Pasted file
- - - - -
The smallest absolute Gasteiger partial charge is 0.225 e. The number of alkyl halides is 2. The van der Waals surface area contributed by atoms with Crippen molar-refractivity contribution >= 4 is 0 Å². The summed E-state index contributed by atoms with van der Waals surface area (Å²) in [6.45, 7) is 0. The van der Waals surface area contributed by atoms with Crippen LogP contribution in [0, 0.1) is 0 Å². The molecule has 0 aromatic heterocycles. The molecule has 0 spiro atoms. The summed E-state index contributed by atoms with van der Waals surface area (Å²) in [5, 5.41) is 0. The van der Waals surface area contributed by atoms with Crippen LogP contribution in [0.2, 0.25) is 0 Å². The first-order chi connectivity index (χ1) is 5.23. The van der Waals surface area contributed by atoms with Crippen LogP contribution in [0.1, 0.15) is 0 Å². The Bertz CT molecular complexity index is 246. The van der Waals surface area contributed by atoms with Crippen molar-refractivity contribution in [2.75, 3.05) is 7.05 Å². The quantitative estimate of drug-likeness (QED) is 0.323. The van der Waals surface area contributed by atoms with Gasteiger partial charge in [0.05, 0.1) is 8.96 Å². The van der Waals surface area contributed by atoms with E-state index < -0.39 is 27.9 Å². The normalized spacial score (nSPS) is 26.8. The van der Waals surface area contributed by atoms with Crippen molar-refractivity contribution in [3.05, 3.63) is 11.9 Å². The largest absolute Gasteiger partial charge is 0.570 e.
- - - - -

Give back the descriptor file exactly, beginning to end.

The smallest absolute Gasteiger partial charge is 0.225 e. The number of alkyl halides is 2. The van der Waals surface area contributed by atoms with Crippen molar-refractivity contribution >= 4 is 0 Å². The summed E-state index contributed by atoms with van der Waals surface area (Å²) in [6.45, 7) is 0. The van der Waals surface area contributed by atoms with Crippen LogP contribution in [0, 0.1) is 0 Å². The molecule has 0 aromatic heterocycles. The molecule has 0 spiro atoms. The summed E-state index contributed by atoms with van der Waals surface area (Å²) in [5, 5.41) is 0. The van der Waals surface area contributed by atoms with Crippen LogP contribution in [0.2, 0.25) is 0 Å². The first-order chi connectivity index (χ1) is 5.23. The van der Waals surface area contributed by atoms with Crippen LogP contribution in [0.1, 0.15) is 0 Å². The Bertz CT molecular complexity index is 246. The van der Waals surface area contributed by atoms with Crippen molar-refractivity contribution in [2.75, 3.05) is 7.05 Å². The quantitative estimate of drug-likeness (QED) is 0.323. The van der Waals surface area contributed by atoms with Gasteiger partial charge in [0.05, 0.1) is 8.96 Å². The van der Waals surface area contributed by atoms with E-state index < -0.39 is 27.9 Å². The normalized spacial score (nSPS) is 26.8. The van der Waals surface area contributed by atoms with Crippen molar-refractivity contribution in [3.05, 3.63) is 11.9 Å². The largest absolute Gasteiger partial charge is 0.570 e.